With the official Iraqi army defeated, Iraqi militias have gathered arms and advanced to Ramadi to counter the Islamic State (ISIS/ISIL), who recently captured the key town. The militias also hope to stop the terrorist group from entering Baghdad, which is only 70 miles to the west.
The fall of Ramadi, the capital of Anbar province, is a major setback for Iraq. Over 200 militants stormed into the city, which led to 500 deaths, “and more than 40,000 – a third of the population – have fled.”
Faleh al-Eissawi, deputy governor of Anbar province, told CNN the militias “repelled an ISIS attack on the town of Khalidiya and then launched their own offensive to the west Saturday, toward the town of Husbaya, which ISIS captured just a day earlier.” They also aim to keep Siddiqiya and Madiq, which are around Ramadi.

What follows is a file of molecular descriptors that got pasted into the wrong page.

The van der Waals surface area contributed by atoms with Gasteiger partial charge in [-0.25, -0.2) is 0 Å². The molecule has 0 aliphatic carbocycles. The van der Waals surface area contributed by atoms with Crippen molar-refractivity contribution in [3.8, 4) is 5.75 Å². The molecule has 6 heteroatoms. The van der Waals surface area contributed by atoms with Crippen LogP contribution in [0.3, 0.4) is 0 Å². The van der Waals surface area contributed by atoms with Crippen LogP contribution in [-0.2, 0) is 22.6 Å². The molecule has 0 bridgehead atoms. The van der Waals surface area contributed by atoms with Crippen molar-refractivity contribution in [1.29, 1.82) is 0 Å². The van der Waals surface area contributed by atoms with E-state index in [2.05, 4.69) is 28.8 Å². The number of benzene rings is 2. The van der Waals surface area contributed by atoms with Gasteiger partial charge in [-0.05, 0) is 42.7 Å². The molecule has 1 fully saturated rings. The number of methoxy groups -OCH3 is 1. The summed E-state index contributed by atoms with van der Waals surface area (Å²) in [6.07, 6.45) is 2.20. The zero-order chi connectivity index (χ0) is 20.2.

“They were killing anyone who they accused of being with the police or the army,” claimed one witness.
The militias consist of men “involved [in] local and federal police, the interior ministry’s rapid intervention force, regular army troops, Popular Mobilisation (Hashed al-Shaabi) paramilitary forces and tribal fighters.” An anonymous official told AFP the men have liberated the Husaybah police station.
Governor Suhaib al-Rawi said the militants used suicide attacks on security posts. A State Department official said Islamic State terrorists set off 30 suicide car bombs that took out “entire city blocks” and rivaled the deadly 1995 Oklahoma City terrorist attack. They also took control of all the main government buildings in the city. At least 50 Iraqi soldiers died during the fight.